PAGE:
LARGO — The classroom was full, but the chatter was quiet as the students picked at doughnuts and sipped coffee from paper cups. Many were strangers to each other, but the reason they showed up at the Largo Police Department on a sunny Saturday morning was their common ground. "It could never happen …" read a cartoon that flashed on a screen at the front of the room. Then, underneath: "Welcome to HERE, your town, USA!"
We at the Tampa Bay Times know how overwhelming it can be to find the news most useful to you in today’s constant churn of information. We also know decisions made by your mayor, city council, police chief and other representatives have the biggest potential to impact your everyday life — and that knowledge of those changes can give you the power to make a difference. That’s why we’ve created a Facebook group for all things Pinellas County.
Chris DeFayette had just gotten home from a smooth morning of services at Mission City Church in Largo when he saw the news. A shooting at a small church in Texas. Multiple casualties. Information was still rolling in, but the death toll would hit 26 people ages 1 to 77. A pastor at Mission City texted a news article about it to DeFayette, the church’s security director, sparking a conversation about the church’s own safety protocols.
Muck Rack makes it simple to find people, tweets, or articles that mention any name, keyword, company, hashtag etc. We've compiled this guide to help you make the most of your search.
Selecting a term
Start searching tweets, articles from media outlets, articles mentioned in tweets, journalists'
names, titles and bios with some suggested searches:
Companies or Topics (e.g. iPhone, Microsoft)
Phrases (e.g. "cloud computing") — use quotes to keep the terms together
Twitter handles (e.g. @username) — returns those who have mentioned or replied to
Names (e.g. "David Pogue")
Hashtags (e.g. #sxsw, #london2012)
Bio details (e.g. vegan, Olympics, father)
Muck Rack's Advanced Search allows for many boolean operators.
Find results that mention multiple specified terms, use AND or
+. For example, ensure each result contains both Elon Musk and Mark Zuckerberg by
searching Musk AND Zuckerberg or Musk + Zuckerberg.
Use the operators OR or , to broaden your search when you'd like either of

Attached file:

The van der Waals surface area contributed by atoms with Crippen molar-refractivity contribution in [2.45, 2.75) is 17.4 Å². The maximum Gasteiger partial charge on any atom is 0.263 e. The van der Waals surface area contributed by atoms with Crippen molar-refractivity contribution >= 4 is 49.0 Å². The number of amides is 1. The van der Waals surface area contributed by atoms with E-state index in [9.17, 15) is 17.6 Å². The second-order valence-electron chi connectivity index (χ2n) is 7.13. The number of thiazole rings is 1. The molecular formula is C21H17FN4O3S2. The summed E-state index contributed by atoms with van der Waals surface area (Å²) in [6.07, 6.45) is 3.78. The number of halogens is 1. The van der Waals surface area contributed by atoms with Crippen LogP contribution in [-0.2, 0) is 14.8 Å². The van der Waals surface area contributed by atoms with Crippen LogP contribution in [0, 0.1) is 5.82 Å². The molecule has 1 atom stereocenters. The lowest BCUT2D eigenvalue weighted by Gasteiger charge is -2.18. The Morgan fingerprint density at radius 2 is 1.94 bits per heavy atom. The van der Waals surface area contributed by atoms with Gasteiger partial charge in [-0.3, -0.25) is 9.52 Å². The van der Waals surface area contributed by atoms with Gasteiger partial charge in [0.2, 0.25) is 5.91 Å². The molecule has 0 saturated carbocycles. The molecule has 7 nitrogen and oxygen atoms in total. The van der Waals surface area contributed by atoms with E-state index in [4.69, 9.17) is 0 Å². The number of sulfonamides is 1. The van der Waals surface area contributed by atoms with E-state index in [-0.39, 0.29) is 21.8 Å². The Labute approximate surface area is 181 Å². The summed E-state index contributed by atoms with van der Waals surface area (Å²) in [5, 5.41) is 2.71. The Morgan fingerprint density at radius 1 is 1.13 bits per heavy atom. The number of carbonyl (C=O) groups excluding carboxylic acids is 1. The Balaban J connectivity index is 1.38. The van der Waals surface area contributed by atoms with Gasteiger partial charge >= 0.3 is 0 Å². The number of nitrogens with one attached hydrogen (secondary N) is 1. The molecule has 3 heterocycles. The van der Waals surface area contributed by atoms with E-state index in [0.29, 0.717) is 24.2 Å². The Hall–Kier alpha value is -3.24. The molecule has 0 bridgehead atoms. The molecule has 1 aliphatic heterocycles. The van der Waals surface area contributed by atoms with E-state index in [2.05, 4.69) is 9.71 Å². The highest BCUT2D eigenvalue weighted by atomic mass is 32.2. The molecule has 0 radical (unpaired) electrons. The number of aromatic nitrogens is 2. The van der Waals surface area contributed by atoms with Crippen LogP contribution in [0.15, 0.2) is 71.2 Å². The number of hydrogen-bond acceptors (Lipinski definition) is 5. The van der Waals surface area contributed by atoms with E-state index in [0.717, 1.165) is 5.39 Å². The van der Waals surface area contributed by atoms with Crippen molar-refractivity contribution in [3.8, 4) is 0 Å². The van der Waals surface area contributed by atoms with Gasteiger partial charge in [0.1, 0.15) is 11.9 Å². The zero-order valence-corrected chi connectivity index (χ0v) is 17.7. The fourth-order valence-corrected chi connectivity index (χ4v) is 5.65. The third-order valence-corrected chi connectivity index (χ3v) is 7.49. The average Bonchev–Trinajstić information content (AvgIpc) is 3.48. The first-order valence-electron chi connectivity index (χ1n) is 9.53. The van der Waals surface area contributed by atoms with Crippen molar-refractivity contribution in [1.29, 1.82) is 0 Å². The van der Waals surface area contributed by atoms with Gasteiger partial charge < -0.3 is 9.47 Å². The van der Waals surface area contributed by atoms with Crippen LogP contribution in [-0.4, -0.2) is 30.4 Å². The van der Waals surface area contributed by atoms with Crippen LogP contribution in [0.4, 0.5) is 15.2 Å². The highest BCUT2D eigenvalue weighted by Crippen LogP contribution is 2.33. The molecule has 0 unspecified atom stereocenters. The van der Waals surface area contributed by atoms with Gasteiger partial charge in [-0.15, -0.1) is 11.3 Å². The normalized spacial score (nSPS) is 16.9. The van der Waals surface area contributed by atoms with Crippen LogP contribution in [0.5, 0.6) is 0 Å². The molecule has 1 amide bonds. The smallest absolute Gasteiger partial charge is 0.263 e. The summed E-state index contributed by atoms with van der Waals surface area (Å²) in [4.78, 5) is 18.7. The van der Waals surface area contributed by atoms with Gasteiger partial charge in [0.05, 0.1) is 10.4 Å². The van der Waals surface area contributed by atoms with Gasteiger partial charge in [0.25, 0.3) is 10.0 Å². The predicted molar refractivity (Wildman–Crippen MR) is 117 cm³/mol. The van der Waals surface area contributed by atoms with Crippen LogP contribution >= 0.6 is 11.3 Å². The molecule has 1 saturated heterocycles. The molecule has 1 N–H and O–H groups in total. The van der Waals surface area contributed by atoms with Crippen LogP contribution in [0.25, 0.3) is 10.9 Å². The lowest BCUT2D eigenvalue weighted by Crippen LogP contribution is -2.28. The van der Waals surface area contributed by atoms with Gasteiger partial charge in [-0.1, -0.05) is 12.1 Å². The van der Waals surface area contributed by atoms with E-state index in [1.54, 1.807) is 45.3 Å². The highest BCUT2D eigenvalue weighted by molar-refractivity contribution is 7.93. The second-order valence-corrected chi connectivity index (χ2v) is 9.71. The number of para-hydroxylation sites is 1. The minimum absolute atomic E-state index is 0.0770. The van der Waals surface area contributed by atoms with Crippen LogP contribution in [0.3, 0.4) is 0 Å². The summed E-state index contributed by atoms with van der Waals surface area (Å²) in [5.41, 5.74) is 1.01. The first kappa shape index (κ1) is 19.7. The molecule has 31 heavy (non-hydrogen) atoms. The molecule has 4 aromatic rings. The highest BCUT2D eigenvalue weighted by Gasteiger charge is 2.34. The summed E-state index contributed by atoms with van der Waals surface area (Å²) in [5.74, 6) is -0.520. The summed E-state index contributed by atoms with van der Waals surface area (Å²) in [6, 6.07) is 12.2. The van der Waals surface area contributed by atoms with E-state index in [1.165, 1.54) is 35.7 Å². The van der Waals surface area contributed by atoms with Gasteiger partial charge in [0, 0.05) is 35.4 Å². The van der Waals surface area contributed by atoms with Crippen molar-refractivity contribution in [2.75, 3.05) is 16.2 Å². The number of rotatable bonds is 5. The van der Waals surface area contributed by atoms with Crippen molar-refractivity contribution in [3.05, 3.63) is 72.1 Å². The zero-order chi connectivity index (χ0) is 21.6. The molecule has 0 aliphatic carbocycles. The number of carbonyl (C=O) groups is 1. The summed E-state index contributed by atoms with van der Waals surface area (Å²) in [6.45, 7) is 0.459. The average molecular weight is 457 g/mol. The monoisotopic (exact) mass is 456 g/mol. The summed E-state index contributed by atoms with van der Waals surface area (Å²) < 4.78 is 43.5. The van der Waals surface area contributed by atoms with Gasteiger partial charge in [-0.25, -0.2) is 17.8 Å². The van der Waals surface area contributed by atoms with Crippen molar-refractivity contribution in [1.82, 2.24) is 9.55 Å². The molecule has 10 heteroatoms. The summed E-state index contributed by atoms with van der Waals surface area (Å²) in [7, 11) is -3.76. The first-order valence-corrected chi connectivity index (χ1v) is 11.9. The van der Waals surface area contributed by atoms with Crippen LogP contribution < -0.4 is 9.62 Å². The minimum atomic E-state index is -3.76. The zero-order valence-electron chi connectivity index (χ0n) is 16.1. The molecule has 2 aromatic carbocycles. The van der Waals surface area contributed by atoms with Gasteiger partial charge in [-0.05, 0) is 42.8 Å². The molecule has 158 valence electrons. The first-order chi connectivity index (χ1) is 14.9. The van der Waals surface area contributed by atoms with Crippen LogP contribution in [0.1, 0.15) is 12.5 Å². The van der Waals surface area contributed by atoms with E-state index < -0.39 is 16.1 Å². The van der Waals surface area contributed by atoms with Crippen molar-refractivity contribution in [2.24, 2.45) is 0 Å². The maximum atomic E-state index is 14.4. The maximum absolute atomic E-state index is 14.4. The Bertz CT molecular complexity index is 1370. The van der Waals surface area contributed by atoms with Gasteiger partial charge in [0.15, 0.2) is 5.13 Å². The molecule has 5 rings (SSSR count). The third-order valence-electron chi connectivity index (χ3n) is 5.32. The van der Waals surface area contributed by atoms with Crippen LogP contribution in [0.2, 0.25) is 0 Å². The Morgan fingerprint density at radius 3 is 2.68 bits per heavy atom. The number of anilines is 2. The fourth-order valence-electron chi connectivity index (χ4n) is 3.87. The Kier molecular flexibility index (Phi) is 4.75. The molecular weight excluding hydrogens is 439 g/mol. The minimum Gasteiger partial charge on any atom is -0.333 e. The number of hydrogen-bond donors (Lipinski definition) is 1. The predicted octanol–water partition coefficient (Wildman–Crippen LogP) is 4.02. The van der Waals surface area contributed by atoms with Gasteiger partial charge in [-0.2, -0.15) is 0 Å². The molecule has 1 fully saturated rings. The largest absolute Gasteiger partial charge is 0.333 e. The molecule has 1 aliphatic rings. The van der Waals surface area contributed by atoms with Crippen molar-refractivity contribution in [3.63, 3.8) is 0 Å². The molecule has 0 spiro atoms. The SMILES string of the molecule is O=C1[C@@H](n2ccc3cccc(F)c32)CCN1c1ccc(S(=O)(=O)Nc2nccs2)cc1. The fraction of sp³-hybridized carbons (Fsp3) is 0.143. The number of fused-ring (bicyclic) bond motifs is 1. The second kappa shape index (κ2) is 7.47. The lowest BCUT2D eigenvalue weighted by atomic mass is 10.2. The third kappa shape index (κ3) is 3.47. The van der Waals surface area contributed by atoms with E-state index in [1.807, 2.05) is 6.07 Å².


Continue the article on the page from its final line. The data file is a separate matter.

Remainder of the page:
multiple terms to appear in results. (This is the default behavior of our search when no operators
are used). For example, results will contain either cake or cookie by searching cake OR cookie or cake,cookie
Use NOT or - to subtract results from your search. For
example, searching Disney will yield results about the Walt Disney Company as well as Walt Disney
World Resort. To exclude mentions of Disney World, search for Disney -World or Disney
When using one of these operators with a phrase, enclose it in quotation marks. For example, you can
find results about smartphones excluding Apple's iPhone 4S by searching smartphone -"iPhone
Exact case matching or punctuation
If you're searching for a brand name or keyword that relies on specific punctuation marks or capitalization, you can
find results that match your exact query by adding matchcase: before the keyword you're searching for, like matchcase:E*TRADE .
Use parentheses to separate multiple
boolean phrases. For example, to find journalists talking about having fun in Disney World or
Disneyland, search for ("disney world" OR disneyland) AND fun.
An asterisk can be used to search for any variation of a root word truncated by the asterisk. For example, searching for admin* will return results for administrator, administration, administer, administered, etc.
A near operator is an AND operator where you can control the distance between the words. You can vary the distance the near operation uses by adding a forward slash and number (between 0-99) such as strawberries NEAR/10 "whipped cream", which means the strawberries must exist within 10 words of "whipped cream".